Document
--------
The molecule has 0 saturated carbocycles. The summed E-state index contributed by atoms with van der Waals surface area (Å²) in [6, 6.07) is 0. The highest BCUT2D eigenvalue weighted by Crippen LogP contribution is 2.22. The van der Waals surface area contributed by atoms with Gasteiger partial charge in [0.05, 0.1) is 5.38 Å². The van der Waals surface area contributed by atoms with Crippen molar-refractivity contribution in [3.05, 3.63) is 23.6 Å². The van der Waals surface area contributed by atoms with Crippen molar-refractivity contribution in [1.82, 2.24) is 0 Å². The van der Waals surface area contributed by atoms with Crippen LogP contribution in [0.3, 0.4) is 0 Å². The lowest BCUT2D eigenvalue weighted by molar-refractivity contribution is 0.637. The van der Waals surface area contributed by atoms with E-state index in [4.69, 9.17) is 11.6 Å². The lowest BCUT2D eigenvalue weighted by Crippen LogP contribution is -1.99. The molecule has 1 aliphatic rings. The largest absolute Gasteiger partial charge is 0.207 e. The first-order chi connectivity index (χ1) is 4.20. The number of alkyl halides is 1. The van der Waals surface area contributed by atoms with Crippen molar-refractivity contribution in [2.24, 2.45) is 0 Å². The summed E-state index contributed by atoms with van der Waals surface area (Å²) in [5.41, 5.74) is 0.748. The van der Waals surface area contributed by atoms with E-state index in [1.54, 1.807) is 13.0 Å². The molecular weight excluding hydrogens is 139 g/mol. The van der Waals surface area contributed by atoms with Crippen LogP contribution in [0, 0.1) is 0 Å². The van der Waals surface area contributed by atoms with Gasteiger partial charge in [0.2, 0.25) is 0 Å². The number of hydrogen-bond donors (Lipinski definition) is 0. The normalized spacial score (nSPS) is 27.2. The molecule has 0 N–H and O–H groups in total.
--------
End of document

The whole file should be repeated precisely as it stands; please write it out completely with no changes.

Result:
The molecule has 0 saturated carbocycles. The summed E-state index contributed by atoms with van der Waals surface area (Å²) in [6, 6.07) is 0. The highest BCUT2D eigenvalue weighted by Crippen LogP contribution is 2.22. The van der Waals surface area contributed by atoms with Gasteiger partial charge in [0.05, 0.1) is 5.38 Å². The van der Waals surface area contributed by atoms with Crippen molar-refractivity contribution in [3.05, 3.63) is 23.6 Å². The van der Waals surface area contributed by atoms with Crippen molar-refractivity contribution in [1.82, 2.24) is 0 Å². The van der Waals surface area contributed by atoms with Crippen LogP contribution in [0.3, 0.4) is 0 Å². The lowest BCUT2D eigenvalue weighted by molar-refractivity contribution is 0.637. The van der Waals surface area contributed by atoms with E-state index in [4.69, 9.17) is 11.6 Å². The lowest BCUT2D eigenvalue weighted by Crippen LogP contribution is -1.99. The molecule has 1 aliphatic rings. The largest absolute Gasteiger partial charge is 0.207 e. The first-order chi connectivity index (χ1) is 4.20. The number of alkyl halides is 1. The van der Waals surface area contributed by atoms with Crippen molar-refractivity contribution in [2.24, 2.45) is 0 Å². The summed E-state index contributed by atoms with van der Waals surface area (Å²) in [5.41, 5.74) is 0.748. The van der Waals surface area contributed by atoms with E-state index in [1.54, 1.807) is 13.0 Å². The molecular weight excluding hydrogens is 139 g/mol. The van der Waals surface area contributed by atoms with Crippen LogP contribution in [0, 0.1) is 0 Å². The van der Waals surface area contributed by atoms with Gasteiger partial charge in [0.2, 0.25) is 0 Å². The number of hydrogen-bond donors (Lipinski definition) is 0. The normalized spacial score (nSPS) is 27.2. The molecule has 0 N–H and O–H groups in total.